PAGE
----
Monthly Archives: November 2017

  • PEX Piping vs Flexible PVC



    pex piping vs flexible pvc

    In this day and age, there are many interesting and creative piping methods. One of the most popular materials for home plumbing right now is PEX (cross-linked polyethylene), an intuitive system of tubing and fittings that is flexible enough to move around obstacles in floors and walls while also being tough enough to withstand corrosion and hot water. PEX piping connects to plastic or metal fittings at hubs in the system with crimps instead of glue or welding. When it comes to PEX piping vs flexible PVC, which is the better option?

    Flexible PVC is exactly what it sounds like. It is a type of flexible tubing with the same sizing as regular PVC and that can be attached to PVC fittings with flexible PVC cement. Flexible PVC is usually much thicker than PEX tubing, as it has schedule 40 dimensions and wall thickness. Keep reading to find out whether PEX tubing or flexible PVC is better for your application!

    Material Composition

    These two materials may seem similar due to their flexible nature, but their composition, application, and installation, are totally different. We will start by looking at the materials. PEX stands for cross-linked polyethylene. It is made from high-density polyethylene that has cross-linked bonds in the polymer structure. This sounds complicated, but it just means that this material is flexible and can handle high pressures (up to  180F for plumbing applications).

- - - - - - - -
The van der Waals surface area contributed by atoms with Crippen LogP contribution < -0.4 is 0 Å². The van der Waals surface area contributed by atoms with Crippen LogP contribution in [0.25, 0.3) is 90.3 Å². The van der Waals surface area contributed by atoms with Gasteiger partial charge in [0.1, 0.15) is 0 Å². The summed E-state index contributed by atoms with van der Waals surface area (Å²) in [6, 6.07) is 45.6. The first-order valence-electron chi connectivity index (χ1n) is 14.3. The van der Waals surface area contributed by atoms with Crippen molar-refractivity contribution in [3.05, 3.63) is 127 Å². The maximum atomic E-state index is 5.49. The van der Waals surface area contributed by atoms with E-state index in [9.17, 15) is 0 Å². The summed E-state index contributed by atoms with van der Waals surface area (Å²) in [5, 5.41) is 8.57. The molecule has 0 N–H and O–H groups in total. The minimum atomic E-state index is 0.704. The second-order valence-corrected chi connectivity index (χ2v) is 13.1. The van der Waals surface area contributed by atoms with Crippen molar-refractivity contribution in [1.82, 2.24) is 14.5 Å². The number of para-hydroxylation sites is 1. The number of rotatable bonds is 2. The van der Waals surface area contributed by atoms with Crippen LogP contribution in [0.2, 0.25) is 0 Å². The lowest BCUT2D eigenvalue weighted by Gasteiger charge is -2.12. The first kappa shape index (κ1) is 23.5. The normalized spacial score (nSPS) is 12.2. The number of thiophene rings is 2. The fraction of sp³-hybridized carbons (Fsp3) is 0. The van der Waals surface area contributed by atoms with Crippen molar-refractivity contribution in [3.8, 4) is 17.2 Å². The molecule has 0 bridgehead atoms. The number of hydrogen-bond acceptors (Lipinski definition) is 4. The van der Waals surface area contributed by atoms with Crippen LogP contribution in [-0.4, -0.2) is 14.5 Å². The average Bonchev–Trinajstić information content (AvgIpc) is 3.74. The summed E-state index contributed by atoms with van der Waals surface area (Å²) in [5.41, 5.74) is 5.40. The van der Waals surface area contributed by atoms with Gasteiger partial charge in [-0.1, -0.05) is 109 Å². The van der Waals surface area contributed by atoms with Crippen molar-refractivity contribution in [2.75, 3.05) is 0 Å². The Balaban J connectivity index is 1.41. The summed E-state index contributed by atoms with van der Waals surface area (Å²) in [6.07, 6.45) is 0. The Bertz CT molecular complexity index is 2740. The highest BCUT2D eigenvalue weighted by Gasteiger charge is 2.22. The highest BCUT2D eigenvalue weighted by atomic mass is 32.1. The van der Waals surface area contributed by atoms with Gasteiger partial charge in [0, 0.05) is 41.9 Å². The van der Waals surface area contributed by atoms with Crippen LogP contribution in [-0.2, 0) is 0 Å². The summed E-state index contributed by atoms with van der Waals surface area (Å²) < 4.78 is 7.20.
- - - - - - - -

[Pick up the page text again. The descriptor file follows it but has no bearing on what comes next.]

Flexible PVC is made from the same basic materials as regular PVC: polyvinyl chloride. However, plasticisers are added to to the compound, making it flexible. Flexible PVC can withstand temperatures from -10F to 125F, so it is unfit for hot water. Despite this, it is still extremely useful in several applications, which we will cover in the next section.

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  • Replacing a PVC Ball Valve Handle



     

    traditional pvc ball valve socket endsPVC ball valves are a simple, yet effective way to control flow in a countless variety of applications, including pools and irrigation. They resist corrosion to an extreme degree and can handle a reasonable range of temperatures and pressures. PVC, however, is not rated for hot water use and can become brittle with age, so sometimes leaks occur. PVC ball valves most often fail around the handle. Luckily, replacing a PVC ball valve handle is easy!

    These types of ball valves have stems with O-rings that can fail when pressure or temperature limits are exceeded. On some of the older, more common styles (shown on the right), the handle itself can crack quite easily. Whether or not this causes leaks, it is awfully inconvenient and can make valve operation difficult if not impossible. Keep reading this article for tips on how to replace a ball valve handle.

    Replacing a Push-On Handle

    The two major types of handles found in PVC ball valves, regardless of body or end type, the those with a screw and those without. In this section we will focus on those without a screw. These handles snap on the top of the valve's stem. Despite not being screwed on, they remain in place very well.

    Before removing the handle, make sure your system is shut off. To remove it, you just need to firmly tug at the handle until it pops off of the valve. You can often find replacement handles for sale on their own if you know the model number of your PVC ball valve. If you cannot find just the handle, you may want to just buy a whole valve. This will give you a back-up valve body if you ever need it.

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